Sprawling across four continents and multiple generations, Rachel Lebowitz’s Cottonopolis is a tour de force that unveils the beauty and atrocities of a world besieged by industrial revolution. Her rigorously researched and artfully crafted text nudges us into new understandings of the period—and reminds us of the darker sides of this foundation on which our own conflicted age is built.
Lebowitz succeeds in extracting gems from the ambitious sweep of time and geography that the narrative embraces, and her presentation of her subject matter welcomes us into a strange and brutal world. From a dense web of cotton threads strung across continents and generations, she weaves a history of the cotton industry, laying out both important historical events and small details of some of the countless individuals whose lives are almost entirely unrecorded and forgotten. Through writing that is both ruthless and tender, Lebowitz shows us what it took to produce, ship, and process cotton cloth—and how profoundly the increasing mechanization of that process changed the world.
Condensing a breadth of material that could have easily filled many books must not have been without challenge. The eleven pages of closely-spaced notes that follow the principal text hint at the difficulty. Lebowitz’s notes are fascinating in and of themselves, rife with facts and anecdotes and the worlds of meaning behind the unfamiliar names and terms spangling the text. For example, a line like “Come, bring on the crimps and sodden whores!” reads much differently when one understands that crimps were “labour agents whose job it was to trick sailors into joining a slave ship” because the work was so dangerous this was often the only means of mustering a crew. The notes left me hungry for more of these sorts of tales in Lebowitz’s own voice and wishing that more of this fine print were embedded in the main text.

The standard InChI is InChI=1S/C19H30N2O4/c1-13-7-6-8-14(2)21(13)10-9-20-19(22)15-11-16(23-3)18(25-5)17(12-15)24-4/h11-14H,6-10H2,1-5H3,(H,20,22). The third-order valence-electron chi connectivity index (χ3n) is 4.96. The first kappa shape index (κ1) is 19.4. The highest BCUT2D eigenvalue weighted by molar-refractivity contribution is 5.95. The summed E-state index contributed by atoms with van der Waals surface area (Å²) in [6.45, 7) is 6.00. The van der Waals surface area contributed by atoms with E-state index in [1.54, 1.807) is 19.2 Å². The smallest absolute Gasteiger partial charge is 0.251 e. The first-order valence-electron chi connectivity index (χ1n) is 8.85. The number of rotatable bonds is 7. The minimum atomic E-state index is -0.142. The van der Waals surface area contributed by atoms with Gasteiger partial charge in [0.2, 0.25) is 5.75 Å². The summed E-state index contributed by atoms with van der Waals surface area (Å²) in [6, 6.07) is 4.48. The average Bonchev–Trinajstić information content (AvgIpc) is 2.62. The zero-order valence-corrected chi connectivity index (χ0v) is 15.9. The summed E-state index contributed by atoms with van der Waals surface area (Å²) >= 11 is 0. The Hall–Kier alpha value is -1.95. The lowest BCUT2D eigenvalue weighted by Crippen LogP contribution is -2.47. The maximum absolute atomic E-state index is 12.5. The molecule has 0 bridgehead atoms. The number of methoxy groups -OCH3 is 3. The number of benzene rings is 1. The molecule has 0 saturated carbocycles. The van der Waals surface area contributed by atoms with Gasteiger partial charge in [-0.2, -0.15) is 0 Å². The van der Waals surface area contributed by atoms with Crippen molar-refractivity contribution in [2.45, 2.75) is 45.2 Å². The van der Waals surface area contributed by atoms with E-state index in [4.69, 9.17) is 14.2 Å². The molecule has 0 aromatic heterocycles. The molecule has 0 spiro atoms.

The book’s themes (slavery, child labour, colonialism and the violence inherent to them) are made more vivid and/or horrific by a literary style that jostles common conceptions of poetic form. Lebowitz’s work—prose snippets stitched together with lineated found poems drawn from historical texts—straddles the middle ground between poetry and prose. Written in a variety of voices from various points of view, the pieces range from anecdotes told by the workers, children, and slaves of times past (“So we march. We petition. We break windows. We pelt the manufacturers with stones.”) to 21st century perspectives.
Above all, this is a book about people, their stories and the complex interactions and connections that make up history (“All history is story and so much of it connects”). Then, as now, everyone goes clad in cotton cloth; most sleep swaddled in it; slaves and labourers wear the products of their own exploitation against their skin. The pervasive and essential fabric is a reminder of the rapid transformation that gave rise to our modern industrialized world, what we gained—and at what cost.
Thankfully, the cruelty that built Cottonopolis—that city where “It is always night…Rain stains shirts black”—belong to a distant past. Or does it? As Lebowitz reminds us in her introduction, we live in the wake of the industrial revolution, a world in constant flux. Today “…the clothes are made in China.”
After five years of living, working and writing in the Skeena-Stikine region of northwest BC, Emily McGiffin now finds herself in Toronto pursuing a PhD in Environmental Studies. She hopes to get back up north very soon.